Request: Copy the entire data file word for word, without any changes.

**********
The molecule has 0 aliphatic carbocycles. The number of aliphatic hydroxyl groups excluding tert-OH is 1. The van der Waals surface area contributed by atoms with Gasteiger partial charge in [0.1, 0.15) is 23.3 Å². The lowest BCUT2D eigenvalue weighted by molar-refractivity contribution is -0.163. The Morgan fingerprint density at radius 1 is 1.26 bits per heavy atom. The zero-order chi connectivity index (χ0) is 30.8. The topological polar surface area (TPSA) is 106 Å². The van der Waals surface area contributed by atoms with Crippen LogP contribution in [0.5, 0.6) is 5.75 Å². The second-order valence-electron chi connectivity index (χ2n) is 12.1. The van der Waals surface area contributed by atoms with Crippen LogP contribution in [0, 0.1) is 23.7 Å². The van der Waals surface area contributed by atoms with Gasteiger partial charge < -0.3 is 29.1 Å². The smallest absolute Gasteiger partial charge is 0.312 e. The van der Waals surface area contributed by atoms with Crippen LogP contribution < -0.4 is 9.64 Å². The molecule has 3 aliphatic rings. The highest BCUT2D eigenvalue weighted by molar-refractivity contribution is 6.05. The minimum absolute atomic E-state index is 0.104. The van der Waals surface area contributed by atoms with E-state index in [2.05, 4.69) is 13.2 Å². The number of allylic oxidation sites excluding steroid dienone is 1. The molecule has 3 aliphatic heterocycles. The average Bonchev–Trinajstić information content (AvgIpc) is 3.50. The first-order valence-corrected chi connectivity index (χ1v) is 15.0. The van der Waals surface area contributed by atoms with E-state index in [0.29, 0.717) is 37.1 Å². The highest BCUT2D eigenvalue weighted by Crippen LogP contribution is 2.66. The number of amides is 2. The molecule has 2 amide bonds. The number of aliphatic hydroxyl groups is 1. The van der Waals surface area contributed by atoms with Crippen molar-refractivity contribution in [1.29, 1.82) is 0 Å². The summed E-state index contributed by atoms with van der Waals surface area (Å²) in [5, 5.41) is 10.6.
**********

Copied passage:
The molecule has 0 aliphatic carbocycles. The number of aliphatic hydroxyl groups excluding tert-OH is 1. The van der Waals surface area contributed by atoms with Gasteiger partial charge in [0.1, 0.15) is 23.3 Å². The lowest BCUT2D eigenvalue weighted by molar-refractivity contribution is -0.163. The Morgan fingerprint density at radius 1 is 1.26 bits per heavy atom. The zero-order chi connectivity index (χ0) is 30.8. The topological polar surface area (TPSA) is 106 Å². The van der Waals surface area contributed by atoms with Crippen LogP contribution in [0.5, 0.6) is 5.75 Å². The second-order valence-electron chi connectivity index (χ2n) is 12.1. The van der Waals surface area contributed by atoms with Crippen LogP contribution in [0, 0.1) is 23.7 Å². The van der Waals surface area contributed by atoms with Gasteiger partial charge < -0.3 is 29.1 Å². The smallest absolute Gasteiger partial charge is 0.312 e. The van der Waals surface area contributed by atoms with Crippen LogP contribution < -0.4 is 9.64 Å². The molecule has 3 aliphatic rings. The highest BCUT2D eigenvalue weighted by molar-refractivity contribution is 6.05. The minimum absolute atomic E-state index is 0.104. The van der Waals surface area contributed by atoms with E-state index in [2.05, 4.69) is 13.2 Å². The number of allylic oxidation sites excluding steroid dienone is 1. The molecule has 3 aliphatic heterocycles. The average Bonchev–Trinajstić information content (AvgIpc) is 3.50. The first-order valence-corrected chi connectivity index (χ1v) is 15.0. The van der Waals surface area contributed by atoms with E-state index in [0.29, 0.717) is 37.1 Å². The highest BCUT2D eigenvalue weighted by Crippen LogP contribution is 2.66. The number of amides is 2. The molecule has 2 amide bonds. The number of aliphatic hydroxyl groups is 1. The van der Waals surface area contributed by atoms with Crippen molar-refractivity contribution in [1.29, 1.82) is 0 Å². The summed E-state index contributed by atoms with van der Waals surface area (Å²) in [5, 5.41) is 10.6.